MEMPHIS, TN (abc24.com) - Most of the Mid-South hasn’t seen rain in almost a month. Severe drought is killing plants and turning yards brown, even for people with the greenest of thumbs. There is a way to beat the heat and save your plants.
Plant expert, Terry Nance, says that lawns need 1 to 2 inches of water per week. Mother Nature isn’t helping out much. The Mid-South only received 1.38” in all of June. It is best to water plants and grass in the morning from 5 a.m. to 8 a.m. With soil being extremely dry, homeowners should water 4 to 6 inches down into the ground first and maintain moisture in the ground with another 1 to 2 inches per week.
Plants can give people clues as to what they need. When leaves turn a gray color, plants are thirsty. When leaves turn yellow, plants are hungry and need nutrition from fertilizer. Don’t water your plants during the afternoon in the heat of the day. Water droplets on blooms can bake in the sun and turn blooms brown. Also, more evaporation takes place in the afternoon. So, you will use more water in the afternoon than in the morning. Finally, don’t water in the late evening.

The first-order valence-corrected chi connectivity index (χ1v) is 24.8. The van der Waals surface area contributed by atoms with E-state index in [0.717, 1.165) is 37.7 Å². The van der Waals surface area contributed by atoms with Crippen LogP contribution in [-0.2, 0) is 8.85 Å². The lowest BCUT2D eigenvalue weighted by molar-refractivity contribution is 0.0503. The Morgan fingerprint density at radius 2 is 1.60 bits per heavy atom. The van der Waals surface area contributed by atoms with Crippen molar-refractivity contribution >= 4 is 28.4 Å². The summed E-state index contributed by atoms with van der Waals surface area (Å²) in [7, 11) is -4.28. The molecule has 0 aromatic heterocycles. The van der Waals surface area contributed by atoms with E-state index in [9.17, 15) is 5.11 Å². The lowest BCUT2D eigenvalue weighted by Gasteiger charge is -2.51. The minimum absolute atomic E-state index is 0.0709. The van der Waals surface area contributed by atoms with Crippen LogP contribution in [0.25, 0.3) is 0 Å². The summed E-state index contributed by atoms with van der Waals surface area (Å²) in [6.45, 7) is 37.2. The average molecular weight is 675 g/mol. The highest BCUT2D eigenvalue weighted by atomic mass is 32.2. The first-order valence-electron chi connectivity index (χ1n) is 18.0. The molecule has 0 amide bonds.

Terry Nance with Bayless Greenhouse says, “My rule of thumb is to never put your babies to bed wet. Never water late in the afternoon. All kinds of fungal diseases can happen.”
Nance also says that while you are trying to stay on top of the heat and dry conditions, remember to fertilize your lawn and plants as well. They will flourish in the heat if they have moisture and nutrients.